A feminist utopian economy would possess two major characteristics. First, it would possess a fundamentally different definition of “family.” Second, it would possess a robust public sector to regulate capital markets. Fundamental to both of these characteristics is truth: a feminist utopian economy would possess an honest understanding of the realities of both the private and public spheres and the flawed human beings that occupy these spheres.
Today we hold a romanticized view of what a family actually is: a team of people all moving toward the same goal. That view has long been mirrored back at us in popular culture—perhaps most obviously in shows like The Cosby Show and The Brady Bunch—which portray a sense of unity. The Bradys, after all, are a single bunch, as opposed to related individuals.
But a family is hardly a “unit.” It is a gathering of distinct individuals who possess distinct desires and needs. For example, a working parent’s desire to perform well at work is connected with her personal ambition, not necessarily its effect on her children.
A feminist utopian economy would appreciate this. It would understand a fundamentally different definition of what “family” really means. It would acknowledge the reality of diverging interests among family members depending on their role in the reproductive and productive realms. If The Brady Bunch epitomizes the current understanding of the cohesive unit, Louis C.K.’s show Louie gives us a taste of how citizens of utopia would conceive of family: following the eponymous character, his two difficult daughters, and his ex-wife, it correctly portrays a family as a collection of annoying people who all want their own way.
Following this baseline understanding, economic organization and policies would respond to individual family members’ needs. Family members would retain some separate resources, rather than pooling all income, to ensure they can pursue their own dreams and interests regardless of their unit’s approval—a change particularly important for women, whose freedom has historically depended on a father or partner’s “allowance.” The government will provide school tuition to ensure that a child’s access to educational opportunities isn’t dependent on parents’ investment and priorities.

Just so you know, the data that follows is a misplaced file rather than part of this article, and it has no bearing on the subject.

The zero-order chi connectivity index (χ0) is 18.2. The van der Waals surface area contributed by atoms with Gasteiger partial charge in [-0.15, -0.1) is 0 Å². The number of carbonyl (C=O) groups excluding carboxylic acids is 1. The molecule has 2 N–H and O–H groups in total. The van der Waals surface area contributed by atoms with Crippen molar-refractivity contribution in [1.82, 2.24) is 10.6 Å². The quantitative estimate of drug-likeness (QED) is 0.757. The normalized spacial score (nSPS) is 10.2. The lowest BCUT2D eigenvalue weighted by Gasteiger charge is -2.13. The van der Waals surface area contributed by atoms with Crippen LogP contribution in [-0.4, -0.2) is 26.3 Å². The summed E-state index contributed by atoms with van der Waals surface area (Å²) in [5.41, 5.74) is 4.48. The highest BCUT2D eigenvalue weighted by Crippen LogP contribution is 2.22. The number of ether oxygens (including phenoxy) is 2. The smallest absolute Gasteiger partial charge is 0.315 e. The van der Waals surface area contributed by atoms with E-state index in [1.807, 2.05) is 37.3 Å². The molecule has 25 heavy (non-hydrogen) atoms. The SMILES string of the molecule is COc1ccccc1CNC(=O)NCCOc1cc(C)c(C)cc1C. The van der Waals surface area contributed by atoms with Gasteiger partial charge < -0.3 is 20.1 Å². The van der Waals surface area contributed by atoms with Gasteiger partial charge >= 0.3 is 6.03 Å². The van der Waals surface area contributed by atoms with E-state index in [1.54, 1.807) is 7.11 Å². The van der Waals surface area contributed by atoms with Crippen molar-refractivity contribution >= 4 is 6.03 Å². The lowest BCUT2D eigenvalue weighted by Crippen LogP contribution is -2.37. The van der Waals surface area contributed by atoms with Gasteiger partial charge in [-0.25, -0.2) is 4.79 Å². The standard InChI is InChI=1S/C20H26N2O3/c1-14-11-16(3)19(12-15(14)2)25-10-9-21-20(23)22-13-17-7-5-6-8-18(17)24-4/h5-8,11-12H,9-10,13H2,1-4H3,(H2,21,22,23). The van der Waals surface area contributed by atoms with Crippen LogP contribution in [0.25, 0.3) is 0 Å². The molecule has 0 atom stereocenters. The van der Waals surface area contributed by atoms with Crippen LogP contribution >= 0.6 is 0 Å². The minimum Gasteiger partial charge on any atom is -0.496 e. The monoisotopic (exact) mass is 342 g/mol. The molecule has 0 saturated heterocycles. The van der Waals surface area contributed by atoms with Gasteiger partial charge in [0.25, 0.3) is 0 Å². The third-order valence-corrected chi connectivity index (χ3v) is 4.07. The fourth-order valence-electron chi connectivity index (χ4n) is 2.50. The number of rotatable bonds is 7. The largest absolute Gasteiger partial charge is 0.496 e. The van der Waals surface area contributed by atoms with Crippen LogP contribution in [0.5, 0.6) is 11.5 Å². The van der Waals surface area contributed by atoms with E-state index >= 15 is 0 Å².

In addition, in a feminist utopian economy, the entire concept of family would be pulled out of the “private sphere,” a shroud (dependent on the idea of the unitary, conflict-free household) that disempowers women and children and dates back as far as modern history allows us to look. In Democracy in America, Alexis de Tocqueville approvingly observed that in the United States, “the inexorable opinion of the public carefully circumscribes woman within the narrow circle of domestic interests and duties and forbids her to step beyond it.” As Catharine MacKinnon argues in Toward a Feminist Theory of the State, this lays the foundation for domestic violence being treated as a private “family” matter, one that should not be addressed by public resources such as police or public housing.
We should instead recognize that the front door of a home is not a magic wall behind which the rules and realities of public life have no relevance. Individuals build families within the context of broader communities, and what happens at home follows when they leave.